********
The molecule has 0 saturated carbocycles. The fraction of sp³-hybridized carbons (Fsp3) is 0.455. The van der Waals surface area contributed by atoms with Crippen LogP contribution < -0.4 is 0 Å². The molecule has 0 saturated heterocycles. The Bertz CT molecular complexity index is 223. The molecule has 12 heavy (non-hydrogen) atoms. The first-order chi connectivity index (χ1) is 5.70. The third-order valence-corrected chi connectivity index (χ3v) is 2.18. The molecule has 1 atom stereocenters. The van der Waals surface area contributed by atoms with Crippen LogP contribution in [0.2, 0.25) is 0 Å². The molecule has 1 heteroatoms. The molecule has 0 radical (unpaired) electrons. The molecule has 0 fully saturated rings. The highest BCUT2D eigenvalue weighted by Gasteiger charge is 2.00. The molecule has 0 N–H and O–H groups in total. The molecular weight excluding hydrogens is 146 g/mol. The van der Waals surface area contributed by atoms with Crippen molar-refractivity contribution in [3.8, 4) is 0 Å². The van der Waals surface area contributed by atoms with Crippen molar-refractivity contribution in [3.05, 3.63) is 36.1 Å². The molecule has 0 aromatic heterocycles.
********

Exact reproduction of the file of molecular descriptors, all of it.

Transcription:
The molecule has 0 saturated carbocycles. The fraction of sp³-hybridized carbons (Fsp3) is 0.455. The van der Waals surface area contributed by atoms with Crippen LogP contribution < -0.4 is 0 Å². The molecule has 0 saturated heterocycles. The Bertz CT molecular complexity index is 223. The molecule has 12 heavy (non-hydrogen) atoms. The first-order chi connectivity index (χ1) is 5.70. The third-order valence-corrected chi connectivity index (χ3v) is 2.18. The molecule has 1 atom stereocenters. The van der Waals surface area contributed by atoms with Crippen LogP contribution in [0.2, 0.25) is 0 Å². The molecule has 1 heteroatoms. The molecule has 0 radical (unpaired) electrons. The molecule has 0 fully saturated rings. The highest BCUT2D eigenvalue weighted by Gasteiger charge is 2.00. The molecule has 0 N–H and O–H groups in total. The molecular weight excluding hydrogens is 146 g/mol. The van der Waals surface area contributed by atoms with Crippen molar-refractivity contribution in [3.8, 4) is 0 Å². The van der Waals surface area contributed by atoms with Crippen molar-refractivity contribution in [3.05, 3.63) is 36.1 Å². The molecule has 0 aromatic heterocycles.